Economic Progress

The US has just lifted its debt ceiling - but what is it?

The US debt ceiling is a self-imposed cap on the amount of money the federal government can borrow to pay its bills.

The US debt ceiling is a self-imposed cap on the amount of money the federal government can borrow to pay its bills. Image: Unsplash/adamnir

Gabi Thesing
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  • The US debt ceiling is a self-imposed cap on the amount of money the federal government can borrow to pay its bills.
  • The debt limit frequently needs to be raised as the amount the government borrowed hits that ceiling.
  • A default risks economic and financial market turmoil.
  • Denmark and Kenya are the only other countries with a debt ceiling.

US lawmakers averted a crisis by suspending the country’s debt ceiling last week, saving the country from running out of money to pay its bills.

But what exactly is the debt ceiling? And what could happen if it isn’t raised?

Here’s everything you need to know about the US debt ceiling issue.

What is the debt ceiling?

It’s a self-imposed cap on the total amount of money that the US is authorized to borrow to pay its bills – such as social safety net programmes, interest on the national debt and salaries for government workers and members of the armed forces.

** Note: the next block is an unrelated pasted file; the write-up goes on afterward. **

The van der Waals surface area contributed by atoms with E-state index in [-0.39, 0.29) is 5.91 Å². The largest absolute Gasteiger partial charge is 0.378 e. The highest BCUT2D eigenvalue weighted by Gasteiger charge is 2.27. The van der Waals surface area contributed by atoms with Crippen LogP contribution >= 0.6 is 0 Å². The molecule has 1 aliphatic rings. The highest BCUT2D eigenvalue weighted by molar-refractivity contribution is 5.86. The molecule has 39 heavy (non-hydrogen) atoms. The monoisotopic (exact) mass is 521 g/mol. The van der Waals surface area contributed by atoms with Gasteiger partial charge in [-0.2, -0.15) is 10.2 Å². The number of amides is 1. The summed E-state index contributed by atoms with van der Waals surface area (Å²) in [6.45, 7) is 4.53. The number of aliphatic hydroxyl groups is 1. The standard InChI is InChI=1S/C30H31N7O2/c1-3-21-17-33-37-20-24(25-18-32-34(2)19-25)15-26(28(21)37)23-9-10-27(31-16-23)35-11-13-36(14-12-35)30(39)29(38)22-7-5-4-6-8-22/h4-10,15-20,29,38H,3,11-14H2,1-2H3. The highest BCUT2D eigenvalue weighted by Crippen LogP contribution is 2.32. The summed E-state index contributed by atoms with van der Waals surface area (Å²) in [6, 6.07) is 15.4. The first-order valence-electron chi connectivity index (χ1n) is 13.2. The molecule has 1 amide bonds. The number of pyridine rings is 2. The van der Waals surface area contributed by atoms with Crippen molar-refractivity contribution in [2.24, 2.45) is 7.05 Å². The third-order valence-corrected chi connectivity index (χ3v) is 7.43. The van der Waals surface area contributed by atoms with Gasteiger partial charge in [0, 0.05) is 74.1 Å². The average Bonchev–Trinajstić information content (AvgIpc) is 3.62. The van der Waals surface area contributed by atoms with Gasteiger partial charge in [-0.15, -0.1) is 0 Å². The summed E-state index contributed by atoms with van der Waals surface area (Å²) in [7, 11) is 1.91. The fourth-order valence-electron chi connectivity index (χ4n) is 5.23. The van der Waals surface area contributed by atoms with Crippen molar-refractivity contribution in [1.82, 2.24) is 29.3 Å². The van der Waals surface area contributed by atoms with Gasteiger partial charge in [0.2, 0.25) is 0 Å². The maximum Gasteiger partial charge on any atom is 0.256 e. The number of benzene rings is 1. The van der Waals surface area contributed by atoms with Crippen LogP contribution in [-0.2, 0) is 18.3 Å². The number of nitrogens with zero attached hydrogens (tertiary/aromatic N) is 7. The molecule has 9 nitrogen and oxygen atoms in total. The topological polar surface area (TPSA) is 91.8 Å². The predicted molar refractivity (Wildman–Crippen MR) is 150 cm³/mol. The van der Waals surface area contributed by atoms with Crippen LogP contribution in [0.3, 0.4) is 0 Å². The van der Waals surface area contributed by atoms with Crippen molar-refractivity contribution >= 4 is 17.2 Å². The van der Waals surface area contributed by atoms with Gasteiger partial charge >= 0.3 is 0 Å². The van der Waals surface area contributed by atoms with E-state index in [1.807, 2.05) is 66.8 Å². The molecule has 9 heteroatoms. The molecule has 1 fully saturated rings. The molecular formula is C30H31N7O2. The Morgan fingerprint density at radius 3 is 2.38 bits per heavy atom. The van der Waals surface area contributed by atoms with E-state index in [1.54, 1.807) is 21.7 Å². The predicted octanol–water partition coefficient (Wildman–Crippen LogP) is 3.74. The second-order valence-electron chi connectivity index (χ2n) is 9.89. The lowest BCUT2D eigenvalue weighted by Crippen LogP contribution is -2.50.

Because the government runs a budget deficit, where it spends more than it raises through taxes and other revenue, it must borrow money. Lots of it.

The current federal debt limit stands close to $31.4 trillion and was close to being reached before the suspension. US Treasury Secretary Janet Yellen said by June, the government could have run out of money to pay its bills.

debt ceiling Janet Yellen
Image: LinkedIn/CNBC

It is important to note that raising or suspending the debt ceiling simply lets the government pay for things it has already decided to buy – it’s not about authorizing new spending.

Why is there a debt ceiling?

According to the Constitution, Congress must authorize borrowing. The debt limit was introduced in 1917 so that the Treasury would not need to ask for permission each time it had to issue debt to pay bills.


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Is a debt ceiling mandatory and does every country have one?

No it’s not mandatory and only a handful of countries have introduced one to signal fiscal discipline to their lenders and investors. The US is one of only three countries to set its debt limit as a nominal value – the other two are Denmark and Kenya, although the latter is shifting to a limit as percentage of GDP.

The nominal value debt ceiling does not cause the same political and economic turmoil over the risk of a default in Denmark, as the Danish Parliament intentionally sets the ceiling sufficiently high, such that it will not be crossed, according to the website, Atlantic Council.

The European Union (EU) is the only other Group of Twenty member to have set a debt limit, but it chose a different mechanism in debt as a percentage of GDP. This is to safeguard the stability of the euro currency, even though not all EU members have adopted it.